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CASE REPORT
Year : 2019  |  Volume : 4  |  Issue : 1  |  Page : 55-58

Complex reconstruction following traumatic forequarter amputation


Department of Surgery, Division of Trauma and Acute Care Surgery, University of South Florida, Tampa, Florida, USA

Correspondence Address:
Tara M Barry
Department of Surgery, Division of Trauma and Acute Care Surgery, University of South Florida, Tampa, Florida
USA
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Source of Support: None, Conflict of Interest: None


DOI: 10.4103/jctt.jctt_15_19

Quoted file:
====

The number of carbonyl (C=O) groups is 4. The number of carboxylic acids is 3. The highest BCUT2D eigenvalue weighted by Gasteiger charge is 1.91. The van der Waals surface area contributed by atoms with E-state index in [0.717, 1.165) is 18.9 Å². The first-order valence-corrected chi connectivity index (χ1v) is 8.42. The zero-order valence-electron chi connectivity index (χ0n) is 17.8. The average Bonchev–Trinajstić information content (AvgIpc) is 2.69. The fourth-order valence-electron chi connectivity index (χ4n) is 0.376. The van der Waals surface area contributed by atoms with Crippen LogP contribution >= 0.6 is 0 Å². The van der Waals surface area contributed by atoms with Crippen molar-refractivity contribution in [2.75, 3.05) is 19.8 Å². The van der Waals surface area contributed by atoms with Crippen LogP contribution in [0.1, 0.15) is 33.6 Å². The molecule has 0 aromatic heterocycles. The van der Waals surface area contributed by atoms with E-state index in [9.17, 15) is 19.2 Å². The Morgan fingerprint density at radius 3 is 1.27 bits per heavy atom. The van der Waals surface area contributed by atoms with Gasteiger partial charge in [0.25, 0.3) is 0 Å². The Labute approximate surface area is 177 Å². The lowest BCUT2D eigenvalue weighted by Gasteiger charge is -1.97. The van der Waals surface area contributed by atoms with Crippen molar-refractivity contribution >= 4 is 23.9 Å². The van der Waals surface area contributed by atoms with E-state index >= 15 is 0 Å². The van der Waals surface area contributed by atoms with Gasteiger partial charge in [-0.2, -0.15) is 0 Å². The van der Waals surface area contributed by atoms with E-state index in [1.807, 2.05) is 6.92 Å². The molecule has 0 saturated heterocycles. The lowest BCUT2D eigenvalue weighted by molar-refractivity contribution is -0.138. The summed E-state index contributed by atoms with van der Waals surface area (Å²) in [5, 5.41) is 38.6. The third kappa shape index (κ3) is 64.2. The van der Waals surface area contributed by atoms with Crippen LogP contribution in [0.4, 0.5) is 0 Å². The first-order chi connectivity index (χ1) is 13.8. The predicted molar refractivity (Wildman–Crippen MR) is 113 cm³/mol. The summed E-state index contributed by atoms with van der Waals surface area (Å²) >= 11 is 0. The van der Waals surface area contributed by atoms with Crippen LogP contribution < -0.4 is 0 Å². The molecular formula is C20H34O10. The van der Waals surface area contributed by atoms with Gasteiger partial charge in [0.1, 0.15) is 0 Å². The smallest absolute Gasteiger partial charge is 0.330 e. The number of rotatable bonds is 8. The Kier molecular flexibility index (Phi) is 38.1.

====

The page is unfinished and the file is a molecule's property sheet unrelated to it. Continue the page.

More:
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Interscapulothoracic amputation is a radical and morbid procedure used for the management of upper extremity trauma and more commonly for resection of solid tumors. Traumatic forequarter amputation poses a unique challenge for achieving adequate tissue coverage depending on the condition of the muscle and soft tissue of the ipsilateral extremity. We present a case of a 38-year-old construction worker who suffered an almost complete forequarter amputation of his right upper extremity secondary to blunt force trauma from a crane pulley that fell from 60 ft. This is a unique mechanism of injury, as most traumatic forequarter amputations occur as a result of traction injury. Details of the case report including the unique challenges, techniques for tissue salvage, fillet flaps, and chest wall reconstruction are presented.


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